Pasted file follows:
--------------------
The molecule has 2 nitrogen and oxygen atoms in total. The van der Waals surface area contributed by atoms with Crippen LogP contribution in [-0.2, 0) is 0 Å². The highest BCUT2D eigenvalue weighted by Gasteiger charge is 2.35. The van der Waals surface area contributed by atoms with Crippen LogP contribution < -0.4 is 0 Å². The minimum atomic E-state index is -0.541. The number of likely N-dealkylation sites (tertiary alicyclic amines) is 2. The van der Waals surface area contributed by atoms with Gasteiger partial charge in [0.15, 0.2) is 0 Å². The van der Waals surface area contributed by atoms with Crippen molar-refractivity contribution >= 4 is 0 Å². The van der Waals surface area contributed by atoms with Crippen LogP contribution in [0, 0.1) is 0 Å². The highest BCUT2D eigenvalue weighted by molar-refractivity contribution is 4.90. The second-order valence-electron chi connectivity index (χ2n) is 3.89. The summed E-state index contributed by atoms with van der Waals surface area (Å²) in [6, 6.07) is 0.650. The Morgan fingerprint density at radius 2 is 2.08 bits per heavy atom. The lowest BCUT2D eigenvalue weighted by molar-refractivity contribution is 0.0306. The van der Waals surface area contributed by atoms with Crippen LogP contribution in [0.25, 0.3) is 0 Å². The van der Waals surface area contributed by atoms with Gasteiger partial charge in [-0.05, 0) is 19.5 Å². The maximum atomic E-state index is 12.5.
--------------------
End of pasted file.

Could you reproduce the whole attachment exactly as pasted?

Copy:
The molecule has 2 nitrogen and oxygen atoms in total. The van der Waals surface area contributed by atoms with Crippen LogP contribution in [-0.2, 0) is 0 Å². The highest BCUT2D eigenvalue weighted by Gasteiger charge is 2.35. The van der Waals surface area contributed by atoms with Crippen LogP contribution < -0.4 is 0 Å². The minimum atomic E-state index is -0.541. The number of likely N-dealkylation sites (tertiary alicyclic amines) is 2. The van der Waals surface area contributed by atoms with Gasteiger partial charge in [0.15, 0.2) is 0 Å². The van der Waals surface area contributed by atoms with Crippen molar-refractivity contribution >= 4 is 0 Å². The van der Waals surface area contributed by atoms with Crippen LogP contribution in [0, 0.1) is 0 Å². The highest BCUT2D eigenvalue weighted by molar-refractivity contribution is 4.90. The second-order valence-electron chi connectivity index (χ2n) is 3.89. The summed E-state index contributed by atoms with van der Waals surface area (Å²) in [6, 6.07) is 0.650. The Morgan fingerprint density at radius 2 is 2.08 bits per heavy atom. The lowest BCUT2D eigenvalue weighted by molar-refractivity contribution is 0.0306. The van der Waals surface area contributed by atoms with Crippen LogP contribution in [0.25, 0.3) is 0 Å². The van der Waals surface area contributed by atoms with Gasteiger partial charge in [-0.05, 0) is 19.5 Å². The maximum atomic E-state index is 12.5.